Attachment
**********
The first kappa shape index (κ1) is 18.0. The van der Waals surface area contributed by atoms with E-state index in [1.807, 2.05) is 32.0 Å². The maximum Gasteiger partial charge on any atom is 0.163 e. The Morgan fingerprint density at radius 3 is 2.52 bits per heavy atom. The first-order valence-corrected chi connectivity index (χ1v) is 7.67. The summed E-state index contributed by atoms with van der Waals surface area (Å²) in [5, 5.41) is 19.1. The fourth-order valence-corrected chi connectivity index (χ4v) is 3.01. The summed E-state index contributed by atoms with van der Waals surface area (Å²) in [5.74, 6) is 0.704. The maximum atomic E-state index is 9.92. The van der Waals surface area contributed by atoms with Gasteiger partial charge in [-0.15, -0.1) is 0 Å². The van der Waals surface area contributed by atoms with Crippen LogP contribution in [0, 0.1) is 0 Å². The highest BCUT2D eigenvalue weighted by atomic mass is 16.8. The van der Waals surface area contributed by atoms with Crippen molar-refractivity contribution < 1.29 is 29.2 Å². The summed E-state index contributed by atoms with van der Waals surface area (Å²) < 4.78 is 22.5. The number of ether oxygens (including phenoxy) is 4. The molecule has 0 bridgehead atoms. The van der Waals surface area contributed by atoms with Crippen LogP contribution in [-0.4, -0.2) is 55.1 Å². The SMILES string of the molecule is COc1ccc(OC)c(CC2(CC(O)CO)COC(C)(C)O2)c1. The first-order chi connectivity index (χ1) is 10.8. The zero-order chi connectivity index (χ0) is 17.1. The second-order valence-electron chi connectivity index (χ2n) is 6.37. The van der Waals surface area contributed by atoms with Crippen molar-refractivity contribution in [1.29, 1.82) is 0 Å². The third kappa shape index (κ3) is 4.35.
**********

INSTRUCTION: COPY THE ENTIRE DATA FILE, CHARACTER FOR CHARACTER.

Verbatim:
The first kappa shape index (κ1) is 18.0. The van der Waals surface area contributed by atoms with E-state index in [1.807, 2.05) is 32.0 Å². The maximum Gasteiger partial charge on any atom is 0.163 e. The Morgan fingerprint density at radius 3 is 2.52 bits per heavy atom. The first-order valence-corrected chi connectivity index (χ1v) is 7.67. The summed E-state index contributed by atoms with van der Waals surface area (Å²) in [5, 5.41) is 19.1. The fourth-order valence-corrected chi connectivity index (χ4v) is 3.01. The summed E-state index contributed by atoms with van der Waals surface area (Å²) in [5.74, 6) is 0.704. The maximum atomic E-state index is 9.92. The van der Waals surface area contributed by atoms with Gasteiger partial charge in [-0.15, -0.1) is 0 Å². The van der Waals surface area contributed by atoms with Crippen LogP contribution in [0, 0.1) is 0 Å². The highest BCUT2D eigenvalue weighted by atomic mass is 16.8. The van der Waals surface area contributed by atoms with Crippen molar-refractivity contribution < 1.29 is 29.2 Å². The summed E-state index contributed by atoms with van der Waals surface area (Å²) < 4.78 is 22.5. The number of ether oxygens (including phenoxy) is 4. The molecule has 0 bridgehead atoms. The van der Waals surface area contributed by atoms with Crippen LogP contribution in [-0.4, -0.2) is 55.1 Å². The SMILES string of the molecule is COc1ccc(OC)c(CC2(CC(O)CO)COC(C)(C)O2)c1. The first-order chi connectivity index (χ1) is 10.8. The zero-order chi connectivity index (χ0) is 17.1. The second-order valence-electron chi connectivity index (χ2n) is 6.37. The van der Waals surface area contributed by atoms with Crippen molar-refractivity contribution in [1.29, 1.82) is 0 Å². The third kappa shape index (κ3) is 4.35.